• Why the proportion of futures contracts resulting in delivery is so low? The reason is, futures contracts may not be suitable for merchandising purpose, mainly because these are standardized contracts; hence various aspects of the contracts, viz. quality/grade of the goods, packing, place of delivery, etc. may not meet the specific needs of the buyers/sellers.
  • Why delivery of good is permitted when futures contract by their very nature not suitable for merchandising purposes? The threat of delivery helps in dissuading the participants from artificially rigging up or depressing the futures prices. For example, if manipulators rig up the prices of a contract, seller may give his intention to make a delivery instead of settling his outstanding contract by entering into purchase contracts at such artificially high price.

PARTICIPANTS IN DERIVATIVES MARKETS 

  • Who can be a member of the Exchange ? The Bye-laws and Articles of the Association prescribed the criteria for being a member of the Exchange. Any person desirous of being a member of the Exchange may approach the contact persons whose names, telephone numbers, fax numbers, email addresses etc. are available on the website of fmc: ; www. fmc. gov. in ;. They may also refer to the Bye-law and Articles of Association of the concerned Exchange which contain various criteria for the membership of the Exchange.
  • Who are the participants in forward/futures markets? Participants in forward/futures markets are hedgers, speculators, day-traders/scalpers, market makers, and, arbitrageurs .
  • Who is hedger? Hedger is a user of the market, who enters into futures contract to manage the risk of adverse price fluctuation in respect of his existing or future asset.
  • What is arbitrage? Arbitrage refers to the simultaneous purchase and sale in two markets so that the selling price is higher than the buying price by more than the transaction cost, so that the arbitrageur makes risk-less profit.
  • Who are day-traders? Day traders are speculators who take positions in futures or options contracts and liquidate them prior to the close of the same trading day.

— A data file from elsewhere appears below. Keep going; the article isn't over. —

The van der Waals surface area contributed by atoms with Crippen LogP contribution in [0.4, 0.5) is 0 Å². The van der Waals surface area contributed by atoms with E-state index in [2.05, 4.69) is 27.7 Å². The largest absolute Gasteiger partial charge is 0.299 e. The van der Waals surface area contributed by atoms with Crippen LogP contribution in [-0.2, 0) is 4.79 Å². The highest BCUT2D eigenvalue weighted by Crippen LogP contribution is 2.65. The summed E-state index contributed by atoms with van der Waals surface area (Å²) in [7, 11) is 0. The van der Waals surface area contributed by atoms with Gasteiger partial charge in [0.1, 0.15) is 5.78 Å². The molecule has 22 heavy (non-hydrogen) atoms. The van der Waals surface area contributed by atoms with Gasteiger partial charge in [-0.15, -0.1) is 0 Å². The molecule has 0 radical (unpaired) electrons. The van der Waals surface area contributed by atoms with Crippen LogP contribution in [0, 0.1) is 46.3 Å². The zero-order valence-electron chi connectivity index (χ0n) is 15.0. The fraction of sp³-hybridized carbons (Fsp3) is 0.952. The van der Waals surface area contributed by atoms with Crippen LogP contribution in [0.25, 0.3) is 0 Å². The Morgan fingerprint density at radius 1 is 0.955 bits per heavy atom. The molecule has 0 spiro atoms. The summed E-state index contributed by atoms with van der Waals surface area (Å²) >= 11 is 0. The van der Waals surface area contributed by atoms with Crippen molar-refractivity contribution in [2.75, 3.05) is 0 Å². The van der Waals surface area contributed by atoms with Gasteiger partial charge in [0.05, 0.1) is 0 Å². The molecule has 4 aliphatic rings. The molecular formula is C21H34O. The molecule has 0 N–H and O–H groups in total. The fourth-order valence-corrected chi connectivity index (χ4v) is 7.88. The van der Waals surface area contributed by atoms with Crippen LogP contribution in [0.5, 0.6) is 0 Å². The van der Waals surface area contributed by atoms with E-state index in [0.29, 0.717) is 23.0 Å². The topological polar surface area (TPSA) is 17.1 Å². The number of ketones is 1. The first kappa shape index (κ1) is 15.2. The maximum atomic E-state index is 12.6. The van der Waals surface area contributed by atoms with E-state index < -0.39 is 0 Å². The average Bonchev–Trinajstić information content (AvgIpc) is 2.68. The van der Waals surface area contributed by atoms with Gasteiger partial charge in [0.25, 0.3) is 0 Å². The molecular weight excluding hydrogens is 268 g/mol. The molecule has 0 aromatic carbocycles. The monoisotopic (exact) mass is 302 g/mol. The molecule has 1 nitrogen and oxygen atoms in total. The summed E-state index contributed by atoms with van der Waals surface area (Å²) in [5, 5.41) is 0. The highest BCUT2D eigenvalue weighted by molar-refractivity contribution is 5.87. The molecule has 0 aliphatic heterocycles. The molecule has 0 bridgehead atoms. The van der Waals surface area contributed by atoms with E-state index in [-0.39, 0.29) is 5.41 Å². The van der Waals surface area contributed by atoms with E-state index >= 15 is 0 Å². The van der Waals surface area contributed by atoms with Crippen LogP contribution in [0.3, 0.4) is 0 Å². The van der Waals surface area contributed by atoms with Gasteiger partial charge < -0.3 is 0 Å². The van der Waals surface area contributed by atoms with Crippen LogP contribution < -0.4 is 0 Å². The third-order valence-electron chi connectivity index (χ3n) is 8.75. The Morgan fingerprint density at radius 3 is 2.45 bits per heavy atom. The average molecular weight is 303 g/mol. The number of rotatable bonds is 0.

• Who is floor-trader? A floor trader is an Exchange member or employee, who executes trade by being personally present in the trading ring or pit floor trader has no place in electronic trading systems.
  • Who is speculator? A trader, who trades or takes position without having exposure in the physical market, with the sole intention of earning profit is a speculator.
  • Who is market maker? A market maker is a trader, who simultaneously quotes both bid and offer price for a same commodity throughout the trading session.
  • What is credit risk? Credit risk on account of default by counter party: This is very low or almost zeros because the Exchange takes on the responsibility for the performance of contracts.
  • What is market risk? Market risk is the risk of loss on account of adverse movement of price.
  • What is liquidity risk? Liquidity risks is the risk that unwinding of transactions may be difficult, if the market is illiquid
  • What is Legal risk? Legal risk is that legal objections might be raised, regulatory framework might disallow some activities.
  • What is operational risk? Operational risk is the risk arising out of some operational difficulties, like, failure of electricity, due to which it becomes difficult to operate in the market.

EXCHANGES AND THEIR ROLE

  • How many recognized/registered associations engaged in commodity futures trading? At present 21 Exchanges are recognized/registered for forward/ futures trading in commodities.
  • Why are associations required to get recognized? Under the Forward Contracts (Regulation) Act, 1952, forward trading in commodities notified under section 15 of the Act can be conducted only on the Exchanges, which are granted recognition by the Central Government (Department of Consumer Affairs, Ministry of Consumer Affairs, Food and Public Distribution).
  • Which associations are recognized? The list of the Exchanges and the commodities in which they are recognized is given at Annex-I.
  • Are the associations organizing forward trading required to get themselves registered? All the Exchanges, which deal with forward contracts, are required to obtain certificate of Registration from the Forward Markets Commission.

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Online Trading in Karvy: Futures and Options. (2018, Jun 17). Retrieved from https://graduateway.com/online-trading-in-karvy-essay/